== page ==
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back to index backASIAtalk September,  2005

China. An Automotive Industry on the Verge

To glimpse the future of the automotive industry, look to China.

The size and rapid growth of China's automotive market means that it will determine success or failure for manufacturers globally. As a result, manufacturers need to develop a profound understanding of the Chinese market in order to craft strategies that will drive high performance.

China is emerging as a key player on both the demand and supply sides of the automotive market.

Accenture analysis suggests that sales growth there will exceed the rest of the world for at least the next decade, meaning that any original equipment manufacturer (OEM) wanting to improve its global performance must do well in this market. Sales growth peaked in 2003, when passenger car sales increased by 65 percent year-on-year. While government action has cooled the temperature for the moment, analysts expect demand to begin to rise again by 2007.

China is also beginning to become an exporter of cars, with an eventual target of exporting 40 percent of production. Established OEMs also need to become suppliers to Chinese manufacturers if they are to remain leaders.

The Chinese market poses some particular challenges for OEMs.

In the first place, Chinese buyers are thoroughly Western in their determination to pay the cheapest price possible. This is however coupled with a marked brand disloyalty: they are three times less loyal than their Western counterparts. Rather than buying the brand, Chinese consumers buy on model, tangible features and, of course, price. Chinese margins, currently among the highest in the world, will reduce in response to sustained price pressure.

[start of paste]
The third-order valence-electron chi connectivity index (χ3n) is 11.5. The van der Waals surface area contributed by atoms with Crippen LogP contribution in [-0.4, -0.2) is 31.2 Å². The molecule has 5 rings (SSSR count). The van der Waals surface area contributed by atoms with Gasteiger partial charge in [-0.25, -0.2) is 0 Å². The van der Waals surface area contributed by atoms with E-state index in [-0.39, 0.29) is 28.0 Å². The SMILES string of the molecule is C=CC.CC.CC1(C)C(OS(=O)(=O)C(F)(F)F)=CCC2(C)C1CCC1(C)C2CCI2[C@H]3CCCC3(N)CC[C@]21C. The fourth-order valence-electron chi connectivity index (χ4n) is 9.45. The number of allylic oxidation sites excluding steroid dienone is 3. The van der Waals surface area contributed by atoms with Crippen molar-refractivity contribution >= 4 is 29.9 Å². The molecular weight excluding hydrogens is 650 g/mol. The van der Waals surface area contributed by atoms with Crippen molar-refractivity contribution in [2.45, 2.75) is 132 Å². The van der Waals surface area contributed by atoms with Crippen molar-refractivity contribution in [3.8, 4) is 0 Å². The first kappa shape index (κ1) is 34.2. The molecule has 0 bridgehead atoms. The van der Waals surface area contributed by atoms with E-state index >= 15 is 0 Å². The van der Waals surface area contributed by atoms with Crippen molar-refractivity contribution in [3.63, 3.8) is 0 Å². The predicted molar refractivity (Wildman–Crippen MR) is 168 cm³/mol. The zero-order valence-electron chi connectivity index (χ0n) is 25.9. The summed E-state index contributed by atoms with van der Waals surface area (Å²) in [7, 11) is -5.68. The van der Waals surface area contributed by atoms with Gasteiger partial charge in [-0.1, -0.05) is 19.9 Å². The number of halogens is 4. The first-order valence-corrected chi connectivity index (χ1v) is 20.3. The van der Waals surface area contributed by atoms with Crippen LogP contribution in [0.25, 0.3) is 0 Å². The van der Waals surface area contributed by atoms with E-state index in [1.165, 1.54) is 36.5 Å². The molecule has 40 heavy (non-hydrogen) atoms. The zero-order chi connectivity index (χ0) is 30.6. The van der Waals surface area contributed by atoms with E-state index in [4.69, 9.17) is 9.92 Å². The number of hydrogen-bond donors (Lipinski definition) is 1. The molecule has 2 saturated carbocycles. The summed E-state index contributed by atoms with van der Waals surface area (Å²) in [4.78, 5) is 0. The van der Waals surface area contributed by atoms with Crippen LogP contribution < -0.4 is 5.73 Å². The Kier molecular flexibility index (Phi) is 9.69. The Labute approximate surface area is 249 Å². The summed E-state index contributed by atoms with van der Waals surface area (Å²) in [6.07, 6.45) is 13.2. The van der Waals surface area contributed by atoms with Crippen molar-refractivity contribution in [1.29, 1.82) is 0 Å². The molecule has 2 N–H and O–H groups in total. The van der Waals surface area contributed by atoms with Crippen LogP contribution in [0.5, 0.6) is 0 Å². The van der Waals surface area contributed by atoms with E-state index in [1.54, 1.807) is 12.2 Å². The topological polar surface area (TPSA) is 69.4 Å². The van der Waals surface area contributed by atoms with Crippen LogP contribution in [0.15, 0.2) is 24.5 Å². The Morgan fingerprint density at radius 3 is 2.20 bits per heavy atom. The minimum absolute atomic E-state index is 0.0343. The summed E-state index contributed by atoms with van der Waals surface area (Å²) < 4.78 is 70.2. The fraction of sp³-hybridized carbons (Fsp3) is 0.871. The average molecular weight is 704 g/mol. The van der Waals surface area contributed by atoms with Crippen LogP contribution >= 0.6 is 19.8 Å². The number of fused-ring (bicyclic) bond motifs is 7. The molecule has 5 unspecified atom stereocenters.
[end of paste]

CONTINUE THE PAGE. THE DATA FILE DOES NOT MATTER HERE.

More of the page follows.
Another challenge is pending Chinese government tax legislation that will favor local manufacturers. OEMs will need to manufacture, rather than just assemble, in China.

Accenture analysis shows that in the battle for China's demand market, the clear winners are Japanese and Korean OEMs, with Chinese OEMs growing steadily. This shift in the balance of power is part of a decades-long trend which is seeing Asian OEMs continue to gobble up global market share at the expense of Western OEMs.

Whether exporting or importing, OEMs wishing to succeed in the Chinese market will require a robust local sourcing platform.

Proposed government regulations will require specific components to be produced in China, and are likely to mandate that 40 percent of cars sold will have to have been developed locally as well. China's existing crop of local manufacturers can lack both skills and financing. OEMs intent on seeking high performance will have the challenge of finding the right local partners to support their endeavors. Only when they do so will OEMs be poised to leverage fully their investment in China, serving a growing market and also building a base for the exporting of cars and parts.

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